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As College administrators move to stem the rapid proliferation of student organizations on campus, thousands of students flocked to the Quad Friday for the annual showcase of Harvard's hundreds of undergraduate groups—the Student Involvement Fair.
Eager first-year students navigated the crowded lawn with handfuls of flyers, while upperclassmen jostled in front of tables passing out sweets and sweet-talking students into joining their clubs. Dining halls closed for the College-wide affair and Harvard University Dining Services served their annual “Taste of Boston” themed dinner on the Quad Lawn.
Alexander R. Miller, associate dean for student engagement, said he was “excited” about the annual fair and praised the high turnout. Miller works in the College’s Office of Student Life, which hosts the activities fair.
With 442 student organizations officially recognized by Harvard College, however, Amelia A. McLaughlin ’21 said she felt a bit “overwhelmed” by the sheer number of activities available and had trouble navigating the plethora of booths.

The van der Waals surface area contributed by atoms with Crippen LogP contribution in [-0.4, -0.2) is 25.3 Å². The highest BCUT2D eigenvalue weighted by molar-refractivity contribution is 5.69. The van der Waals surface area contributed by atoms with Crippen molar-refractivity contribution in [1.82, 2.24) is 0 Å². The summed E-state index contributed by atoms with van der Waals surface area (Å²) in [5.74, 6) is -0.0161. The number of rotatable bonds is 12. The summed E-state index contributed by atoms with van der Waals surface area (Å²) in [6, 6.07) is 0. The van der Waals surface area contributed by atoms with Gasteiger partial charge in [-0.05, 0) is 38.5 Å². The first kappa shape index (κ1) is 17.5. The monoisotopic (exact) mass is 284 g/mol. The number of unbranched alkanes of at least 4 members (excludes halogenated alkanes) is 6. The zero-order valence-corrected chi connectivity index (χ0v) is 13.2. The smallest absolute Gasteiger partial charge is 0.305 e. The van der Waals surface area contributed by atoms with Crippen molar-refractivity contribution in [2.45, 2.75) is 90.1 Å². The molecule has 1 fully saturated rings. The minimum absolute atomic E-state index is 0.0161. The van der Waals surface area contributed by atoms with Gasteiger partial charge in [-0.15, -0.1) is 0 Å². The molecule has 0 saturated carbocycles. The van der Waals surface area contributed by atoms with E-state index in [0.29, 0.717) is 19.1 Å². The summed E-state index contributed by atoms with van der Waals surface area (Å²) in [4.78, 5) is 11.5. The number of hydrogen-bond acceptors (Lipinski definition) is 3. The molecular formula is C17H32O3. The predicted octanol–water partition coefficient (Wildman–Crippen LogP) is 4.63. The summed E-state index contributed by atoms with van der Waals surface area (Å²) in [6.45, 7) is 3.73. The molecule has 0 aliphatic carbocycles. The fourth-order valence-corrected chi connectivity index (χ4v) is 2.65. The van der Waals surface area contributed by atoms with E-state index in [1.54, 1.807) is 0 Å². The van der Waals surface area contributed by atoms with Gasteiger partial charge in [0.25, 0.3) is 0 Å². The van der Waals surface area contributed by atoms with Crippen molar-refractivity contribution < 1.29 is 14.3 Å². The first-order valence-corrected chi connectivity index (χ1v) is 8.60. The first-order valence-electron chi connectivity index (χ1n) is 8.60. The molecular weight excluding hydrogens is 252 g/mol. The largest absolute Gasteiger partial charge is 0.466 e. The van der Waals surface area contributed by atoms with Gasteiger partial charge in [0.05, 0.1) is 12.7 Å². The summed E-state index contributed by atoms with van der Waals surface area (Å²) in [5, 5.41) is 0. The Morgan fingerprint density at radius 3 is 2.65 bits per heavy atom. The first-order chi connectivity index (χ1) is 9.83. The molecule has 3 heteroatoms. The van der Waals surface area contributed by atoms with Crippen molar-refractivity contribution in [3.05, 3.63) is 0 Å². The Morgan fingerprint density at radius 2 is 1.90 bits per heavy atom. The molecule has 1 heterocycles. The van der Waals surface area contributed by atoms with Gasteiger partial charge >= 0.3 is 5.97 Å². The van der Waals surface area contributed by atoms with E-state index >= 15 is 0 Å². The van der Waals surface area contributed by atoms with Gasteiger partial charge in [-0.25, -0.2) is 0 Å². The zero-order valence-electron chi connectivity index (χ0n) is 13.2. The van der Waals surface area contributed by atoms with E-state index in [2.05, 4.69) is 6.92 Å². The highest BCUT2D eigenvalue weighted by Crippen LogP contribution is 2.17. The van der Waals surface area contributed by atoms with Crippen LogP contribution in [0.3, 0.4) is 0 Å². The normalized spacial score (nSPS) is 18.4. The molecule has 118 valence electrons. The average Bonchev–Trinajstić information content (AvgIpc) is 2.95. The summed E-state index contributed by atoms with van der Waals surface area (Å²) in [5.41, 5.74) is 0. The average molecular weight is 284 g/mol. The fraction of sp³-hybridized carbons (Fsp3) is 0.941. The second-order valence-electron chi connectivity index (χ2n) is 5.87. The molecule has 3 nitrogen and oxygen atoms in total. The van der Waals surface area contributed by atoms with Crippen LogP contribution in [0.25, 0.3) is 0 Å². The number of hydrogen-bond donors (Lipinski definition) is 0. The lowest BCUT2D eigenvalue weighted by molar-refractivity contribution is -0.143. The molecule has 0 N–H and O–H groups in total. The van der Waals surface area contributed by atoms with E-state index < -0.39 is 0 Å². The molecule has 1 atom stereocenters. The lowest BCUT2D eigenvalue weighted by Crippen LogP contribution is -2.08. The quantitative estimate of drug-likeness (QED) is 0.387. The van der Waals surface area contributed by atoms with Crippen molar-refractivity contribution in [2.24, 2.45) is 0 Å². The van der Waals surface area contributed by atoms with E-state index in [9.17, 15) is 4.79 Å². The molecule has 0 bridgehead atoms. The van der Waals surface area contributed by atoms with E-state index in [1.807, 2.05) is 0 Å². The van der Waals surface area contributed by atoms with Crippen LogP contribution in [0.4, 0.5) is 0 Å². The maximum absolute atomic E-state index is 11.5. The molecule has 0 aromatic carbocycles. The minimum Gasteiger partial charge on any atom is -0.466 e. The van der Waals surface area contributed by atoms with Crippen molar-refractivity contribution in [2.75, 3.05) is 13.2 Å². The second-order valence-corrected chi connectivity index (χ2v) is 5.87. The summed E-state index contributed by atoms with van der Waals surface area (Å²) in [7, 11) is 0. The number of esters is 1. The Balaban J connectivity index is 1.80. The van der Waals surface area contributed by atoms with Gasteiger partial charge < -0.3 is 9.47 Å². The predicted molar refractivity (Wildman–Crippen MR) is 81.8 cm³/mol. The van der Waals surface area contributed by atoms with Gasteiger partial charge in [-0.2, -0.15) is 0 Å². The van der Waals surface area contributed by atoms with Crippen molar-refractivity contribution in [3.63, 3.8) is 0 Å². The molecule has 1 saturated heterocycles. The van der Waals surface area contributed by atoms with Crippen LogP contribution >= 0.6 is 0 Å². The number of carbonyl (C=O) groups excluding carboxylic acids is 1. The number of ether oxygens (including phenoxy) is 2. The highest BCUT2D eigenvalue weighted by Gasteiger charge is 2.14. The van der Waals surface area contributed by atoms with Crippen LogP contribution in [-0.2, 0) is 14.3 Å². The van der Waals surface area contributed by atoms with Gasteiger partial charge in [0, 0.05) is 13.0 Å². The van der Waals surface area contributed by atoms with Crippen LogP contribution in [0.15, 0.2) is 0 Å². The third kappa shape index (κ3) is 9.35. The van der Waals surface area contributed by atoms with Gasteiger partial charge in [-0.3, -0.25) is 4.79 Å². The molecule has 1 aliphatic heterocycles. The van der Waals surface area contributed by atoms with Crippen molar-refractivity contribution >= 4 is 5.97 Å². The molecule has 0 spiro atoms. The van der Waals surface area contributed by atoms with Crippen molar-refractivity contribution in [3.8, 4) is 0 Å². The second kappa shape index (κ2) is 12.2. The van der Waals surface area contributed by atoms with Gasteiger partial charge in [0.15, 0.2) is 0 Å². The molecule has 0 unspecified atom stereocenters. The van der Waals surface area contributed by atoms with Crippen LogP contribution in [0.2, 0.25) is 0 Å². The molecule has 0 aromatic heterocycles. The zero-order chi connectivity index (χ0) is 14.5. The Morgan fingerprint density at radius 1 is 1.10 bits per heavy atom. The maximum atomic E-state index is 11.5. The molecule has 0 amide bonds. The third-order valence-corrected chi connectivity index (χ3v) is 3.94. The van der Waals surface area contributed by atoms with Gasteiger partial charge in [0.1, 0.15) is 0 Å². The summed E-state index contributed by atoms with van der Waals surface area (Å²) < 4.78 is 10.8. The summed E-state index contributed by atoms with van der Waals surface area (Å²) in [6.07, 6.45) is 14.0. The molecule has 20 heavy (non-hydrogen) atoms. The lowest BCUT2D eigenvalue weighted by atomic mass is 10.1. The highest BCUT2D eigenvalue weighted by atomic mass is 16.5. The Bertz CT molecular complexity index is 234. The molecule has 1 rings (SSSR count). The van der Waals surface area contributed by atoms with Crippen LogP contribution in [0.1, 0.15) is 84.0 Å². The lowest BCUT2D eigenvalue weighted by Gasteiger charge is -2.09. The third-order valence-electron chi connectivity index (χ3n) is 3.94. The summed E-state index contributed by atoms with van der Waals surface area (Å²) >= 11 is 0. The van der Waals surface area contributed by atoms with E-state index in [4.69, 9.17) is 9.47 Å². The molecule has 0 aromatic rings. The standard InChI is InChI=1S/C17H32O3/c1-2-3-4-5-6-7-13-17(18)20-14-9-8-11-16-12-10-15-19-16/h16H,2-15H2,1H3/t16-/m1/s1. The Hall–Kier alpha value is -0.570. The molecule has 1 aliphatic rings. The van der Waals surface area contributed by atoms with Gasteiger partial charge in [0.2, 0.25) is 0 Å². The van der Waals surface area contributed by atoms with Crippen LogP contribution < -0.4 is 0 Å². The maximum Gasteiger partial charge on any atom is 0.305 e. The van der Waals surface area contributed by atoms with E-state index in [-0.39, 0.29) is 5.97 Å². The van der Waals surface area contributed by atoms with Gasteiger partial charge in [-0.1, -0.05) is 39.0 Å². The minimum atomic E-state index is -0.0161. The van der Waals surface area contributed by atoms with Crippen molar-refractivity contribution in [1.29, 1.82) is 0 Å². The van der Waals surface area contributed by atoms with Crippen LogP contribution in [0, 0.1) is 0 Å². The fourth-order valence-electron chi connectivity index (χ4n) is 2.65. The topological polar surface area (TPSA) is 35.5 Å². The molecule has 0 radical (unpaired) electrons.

“I think that it was a bit confusing to find the clubs,” McLaughlin said. “There should definitely be a bit more maps around the lawn rather than a just few big ones.”
Ethan Harradine ’21, who is originally from the United Kingdom, said the event felt like being in an “American college movie.”
“You walk in and there’s tons of different activities and things to look at,” Harradine said. “It’s been really cool so far to see the diversity which there is here at Harvard and what you can do during your time here.”
While students praised the myriad offerings at the activities fair, College administrators have expressed concerns in recent years about the priority that many students place on extracurriculars—often at the expense of academics.
The Office for Student Life last year elected to suspend and revise the recognition process for new clubs, citing concerns that new student groups tended to have short lifespans and overlap with each other. No new student organization has been approved since September 2016.
Under new rules passed in March, undergraduates themselves will now have broad new authority to approve and regulate student organizations. The Undergraduate Council will have the power to approve or deny applications from groups seeking College recognition before the Committee on Student Life, a student-faculty committee, provides their “rubber-stamp” blessing.
In February, a committee tasked with the implementation of the College's social group policy suggested that the College also review recognized student groups to "assess their contributions to the campus community." The Office of Student Life conducts an audit of existing student groups every five years, according to Miller.
—Staff writer Junina Furigay can be reached at email@example.com. Follow her on Twitter @junina_furigay.
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